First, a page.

Rookie Contributor: Look for defensive tackles Turk McBride and Tank Tyler to get some time in the rotation. While McBride was the higher pick, many have their eyes on Tyler, who was one of the strongest players in the draft, however he fell down the draft and could prove to be a steal by the Chiefs.

Oakland Raiders

Russell (Image courtesy of FoxSports)

Strengths: The Raiders don’t have much to be proud of. They have a young, deep offensive line that comes back intact. Barry Sims will once again anchor the line, while Robert Gallery continues his attempt to realize his potential. Both guards started as rookies and come into their second year with some valuable experience. Grove will QB the line as all line calls will start at the center. They have a deep set of wide receivers, however they have a lot to prove after Moss’s departure. Once Domenic Rhodes is back from his suspension, the Raiders backfield is deep. LaMont Jordan needs to regain his form though.

Weaknesses: The defensive tackle position is very limited. Warren Sapp is way past his prime. Terdell Sands was okay last season. However, the depth is almost literally non-existent. The Raiders will have to keep their eyes open during cuts. Maybe they’ll get lucky and land a serviceable player.

Opportunities: Cornerback, Fabian Washington comes off a decent year (his first as a starter). He has the opportunity to take his game to the next level. Where he is lacking, he can be coached, but you can’t teach that kind of speed.

Threats: Implosion. The Raiders are a team that have historically hurt themselves more than anyone. Wide Receiver, Jerry Porter cannot pull the same antics as last year, or else the team will be back where it was, with too many distractions. For their sake, Daunte Culpepper had better not become a headache as well.

Passing/Receiving the Torch: Fullback Justin Griffith, from Zach Crockett. At 34, Crockett has little left in the tank. He was productive as a part time blocker and a part time runner. In steps Griffith, who will be missed in Atlanta. Griffith brings a similar style as Crockett, yet he is more of a blocker.

Camp Battle: With four Quarterbacks on the roster who all “know” they are starting material, this could get interesting. JaMarcus Russell is the team’s future (and present, as he is penciled in as the starter). Josh McCown, Daunte Culpepper and Andrew Walter could all make a half-decent case for themselves.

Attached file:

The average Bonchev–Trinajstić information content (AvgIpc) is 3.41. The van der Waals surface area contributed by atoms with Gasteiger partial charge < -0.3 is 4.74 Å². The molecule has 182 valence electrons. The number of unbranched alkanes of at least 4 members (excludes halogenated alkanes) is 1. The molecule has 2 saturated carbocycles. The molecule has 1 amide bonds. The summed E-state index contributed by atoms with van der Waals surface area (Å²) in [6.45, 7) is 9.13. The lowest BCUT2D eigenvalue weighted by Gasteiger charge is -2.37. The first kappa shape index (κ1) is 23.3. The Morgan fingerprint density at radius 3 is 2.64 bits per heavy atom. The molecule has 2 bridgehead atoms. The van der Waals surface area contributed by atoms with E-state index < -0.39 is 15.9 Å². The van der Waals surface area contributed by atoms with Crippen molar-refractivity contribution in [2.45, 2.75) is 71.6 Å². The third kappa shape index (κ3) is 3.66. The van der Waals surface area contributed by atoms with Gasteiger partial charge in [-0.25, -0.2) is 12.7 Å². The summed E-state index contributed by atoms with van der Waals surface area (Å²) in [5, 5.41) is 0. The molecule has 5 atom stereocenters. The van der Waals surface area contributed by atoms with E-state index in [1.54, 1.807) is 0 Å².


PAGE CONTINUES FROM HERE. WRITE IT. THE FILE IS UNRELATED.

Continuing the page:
Rookie Contributor: Quarterback, JaMarcus Russell, for obvious reasons. However, keep an eye on Tight End, Zach Miller. He is currently in the starting lineup. Some scouts had him listed as a low first rounder. Defensive End Quentin Moses could get some time and show off his pass rushing skills.

San Diego Chargers

Tomlinson (Image courtesy of the San Diego Chargers)

Strengths: One of the most talented offenses in the NFL, from LaDainian Tomlinson to Phillip Rivers to Antonio Gates. Lorenzo Neal returns for his 15th NFL season as one of the top blocking backs in the game. The offensive did wonders last season. Every starter on that line could start on most teams in the NFL. Coming off the year he just had, Tomlinson could very easily claim back-to-back MVPs. On defense, Shawne Merriman and Shaun Phillips will wreak havoc on opposing offenses.

Weaknesses: The defense lost two of its leaders in Donnie Edwards and Randall Godfrey. Filling in for them will be the barely tested Stephen Cooper and the untested Matt Wilhelm. Over the years, the Chargers have not been able to get the defensive backfield right. This year is no different. Adding Paul Oliver in the supplemental draft will not be enough.

Opportunities: Wide Receiver Vincent Jackson has the opportunity to fulfill the promise that made him a 2nd round draft pick. He is a huge target who goes about 6’5”, 240 pounds. Last season, he started showing signs of greatness. The third wide receiver spot is wide open. Kassim Osgood seems to be penciled in there for now, but look out for the rookie, Craig Davis. If Shawne Merriman can play a full season, we could see a 20-sack season out of him.

Threats: The defense needs to mature quickly in all the spots where starters moved on. Both Inside Linebacker spots, Strong Safety and Nickel Back have new faces.

Passing/Receiving the Torch: Inside Linebacker Stephen Cooper, from former Charger, Donnie Edwards. Cooper has few starts under his belt, however he scratched and clawed his way into the league as a rookie free agent in 2003. He sat behind Edwards and Godfrey, soaking up knowledge, preparing for his turn. He could prove to be a diamond in the rough.

Camp Battle: Antonio Cromartie and Paul Oliver, Nickel Back and next in line to start after the departure of Drayton Florence. Cromartie has the edge, being the former first rounder. However, Oliver has a lot of upside. If neither produces, and the free agent mix is thin at cornerback, Florence could end up back in San Diego next offseason.

Rookie Contributor: Wide Receiver, Craig “Buster” Davis has an opportunity staring him square in the face. The Chargers lack deep speed, and Davis brings that dimension to the table. If he clicks with Rivers, he could be in decent shape for a bid at the Offensive Rookie of the Year.